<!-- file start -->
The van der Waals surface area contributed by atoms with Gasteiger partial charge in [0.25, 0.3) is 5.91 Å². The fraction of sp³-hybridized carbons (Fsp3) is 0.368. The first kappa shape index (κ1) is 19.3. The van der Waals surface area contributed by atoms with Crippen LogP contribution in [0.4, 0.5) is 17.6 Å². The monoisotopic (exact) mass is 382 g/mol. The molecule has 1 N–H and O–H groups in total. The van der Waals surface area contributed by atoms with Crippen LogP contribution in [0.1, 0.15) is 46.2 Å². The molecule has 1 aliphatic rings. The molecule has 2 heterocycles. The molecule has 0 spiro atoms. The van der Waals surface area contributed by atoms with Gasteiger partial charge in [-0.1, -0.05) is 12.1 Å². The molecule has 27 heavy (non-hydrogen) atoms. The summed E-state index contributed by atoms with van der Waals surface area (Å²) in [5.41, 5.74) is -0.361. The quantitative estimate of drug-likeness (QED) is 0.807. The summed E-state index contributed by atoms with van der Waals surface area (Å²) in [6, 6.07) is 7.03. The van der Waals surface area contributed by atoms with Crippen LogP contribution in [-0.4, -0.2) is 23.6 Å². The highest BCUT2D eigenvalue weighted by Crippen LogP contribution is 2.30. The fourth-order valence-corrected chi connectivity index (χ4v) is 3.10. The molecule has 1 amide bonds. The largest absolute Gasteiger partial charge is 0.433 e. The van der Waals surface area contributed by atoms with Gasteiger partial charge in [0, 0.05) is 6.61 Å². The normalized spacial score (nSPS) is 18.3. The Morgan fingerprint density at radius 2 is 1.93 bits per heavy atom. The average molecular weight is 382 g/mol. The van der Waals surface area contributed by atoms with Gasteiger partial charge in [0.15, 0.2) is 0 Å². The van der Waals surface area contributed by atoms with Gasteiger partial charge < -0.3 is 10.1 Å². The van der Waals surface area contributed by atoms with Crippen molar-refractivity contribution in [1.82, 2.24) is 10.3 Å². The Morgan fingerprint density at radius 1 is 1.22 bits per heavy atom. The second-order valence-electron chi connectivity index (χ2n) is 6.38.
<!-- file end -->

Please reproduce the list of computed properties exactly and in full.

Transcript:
The van der Waals surface area contributed by atoms with Gasteiger partial charge in [0.25, 0.3) is 5.91 Å². The fraction of sp³-hybridized carbons (Fsp3) is 0.368. The first kappa shape index (κ1) is 19.3. The van der Waals surface area contributed by atoms with Crippen LogP contribution in [0.4, 0.5) is 17.6 Å². The monoisotopic (exact) mass is 382 g/mol. The molecule has 1 N–H and O–H groups in total. The van der Waals surface area contributed by atoms with Crippen LogP contribution in [0.1, 0.15) is 46.2 Å². The molecule has 1 aliphatic rings. The molecule has 2 heterocycles. The molecule has 0 spiro atoms. The van der Waals surface area contributed by atoms with Gasteiger partial charge in [-0.1, -0.05) is 12.1 Å². The molecule has 27 heavy (non-hydrogen) atoms. The summed E-state index contributed by atoms with van der Waals surface area (Å²) in [5.41, 5.74) is -0.361. The quantitative estimate of drug-likeness (QED) is 0.807. The summed E-state index contributed by atoms with van der Waals surface area (Å²) in [6, 6.07) is 7.03. The van der Waals surface area contributed by atoms with Crippen LogP contribution in [-0.4, -0.2) is 23.6 Å². The highest BCUT2D eigenvalue weighted by Crippen LogP contribution is 2.30. The fourth-order valence-corrected chi connectivity index (χ4v) is 3.10. The molecule has 1 amide bonds. The largest absolute Gasteiger partial charge is 0.433 e. The van der Waals surface area contributed by atoms with Gasteiger partial charge in [0, 0.05) is 6.61 Å². The normalized spacial score (nSPS) is 18.3. The Morgan fingerprint density at radius 2 is 1.93 bits per heavy atom. The average molecular weight is 382 g/mol. The van der Waals surface area contributed by atoms with Gasteiger partial charge in [0.15, 0.2) is 0 Å². The van der Waals surface area contributed by atoms with Gasteiger partial charge < -0.3 is 10.1 Å². The van der Waals surface area contributed by atoms with Crippen molar-refractivity contribution in [1.82, 2.24) is 10.3 Å². The Morgan fingerprint density at radius 1 is 1.22 bits per heavy atom. The second-order valence-electron chi connectivity index (χ2n) is 6.38.